It's maybe the last place you might expect to resurrect history. There is an abandoned McDonalds near Moffett Field, with plenty of floor space for 1,894 video tapes.
"We liken it to archeology. Techno-archeology," said Dennis Wingo, an imaging expert.
In the early 1960's, NASA sent a series of orbiters to map the surface of the moon. Back on Earth, video tape machines recorded the data, line by line.
"This equipment originally was a third of a million dollars, new," said Wingo.
But as time passed, NASA forgot. In fact, it would have thrown the machines out, if not for Nancy Evans, who had worked the project. She stored the machines in her garage for more than 20 years, and when NASA wanted to recycle the moon tapes, she took those, too.
"I had spent most of my working life saving data, and salvaging data, seeing that it got put safely in the planetary data system. I wasn't about to let this huge data set be thrown away," said Nancy Evans, a former NASA/JPL researcher.
And NASA is glad that she did, now that it's returning to the moon. The agency has saved millions of dollars by rebuilding these old antiques, and then using computers to enhance the images. It's like getting high fidelity from an old victrola.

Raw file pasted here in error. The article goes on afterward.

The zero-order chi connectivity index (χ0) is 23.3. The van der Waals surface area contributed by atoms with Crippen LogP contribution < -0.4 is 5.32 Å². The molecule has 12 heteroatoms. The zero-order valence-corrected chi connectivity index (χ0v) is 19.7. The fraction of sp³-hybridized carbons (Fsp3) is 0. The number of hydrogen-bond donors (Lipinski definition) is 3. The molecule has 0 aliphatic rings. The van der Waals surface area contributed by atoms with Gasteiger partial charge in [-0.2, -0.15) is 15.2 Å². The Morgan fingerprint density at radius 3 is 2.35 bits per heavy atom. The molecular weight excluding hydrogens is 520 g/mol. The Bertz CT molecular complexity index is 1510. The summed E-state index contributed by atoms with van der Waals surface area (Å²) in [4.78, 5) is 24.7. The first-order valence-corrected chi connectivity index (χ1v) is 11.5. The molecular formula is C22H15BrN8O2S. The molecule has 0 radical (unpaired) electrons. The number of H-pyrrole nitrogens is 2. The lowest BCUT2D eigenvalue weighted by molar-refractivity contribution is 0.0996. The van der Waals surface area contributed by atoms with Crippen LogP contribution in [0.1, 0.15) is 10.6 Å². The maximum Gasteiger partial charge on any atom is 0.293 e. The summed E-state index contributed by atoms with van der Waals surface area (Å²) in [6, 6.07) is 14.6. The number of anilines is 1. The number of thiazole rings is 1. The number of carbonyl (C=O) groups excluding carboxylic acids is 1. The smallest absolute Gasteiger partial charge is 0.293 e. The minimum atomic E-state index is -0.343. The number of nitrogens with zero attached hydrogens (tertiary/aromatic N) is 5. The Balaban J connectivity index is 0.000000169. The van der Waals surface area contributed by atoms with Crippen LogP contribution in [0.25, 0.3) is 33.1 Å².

"What we were surprised by is the detail, and how good it looks," said Wingo.
Today, they released the iconic, first-ever image of Earth as seen from behind the moon, only now, with much more resolution.
Another, image of the lunar surface now shows details as small as one meter, which they can compare with future mapping missions.
"This is going to show us how the moon is changing. We fully expecting to see some new craters," said Greg Schmidt, Deputy Director of Lunar Sciences.
A classic case of pulling treasure from what might have been in the trash and all because Nancy Evans was a bit of a packrat.
"You gave us the moon back," said ABC7's Wayne Freedman.
"It was there all the time," said Evans.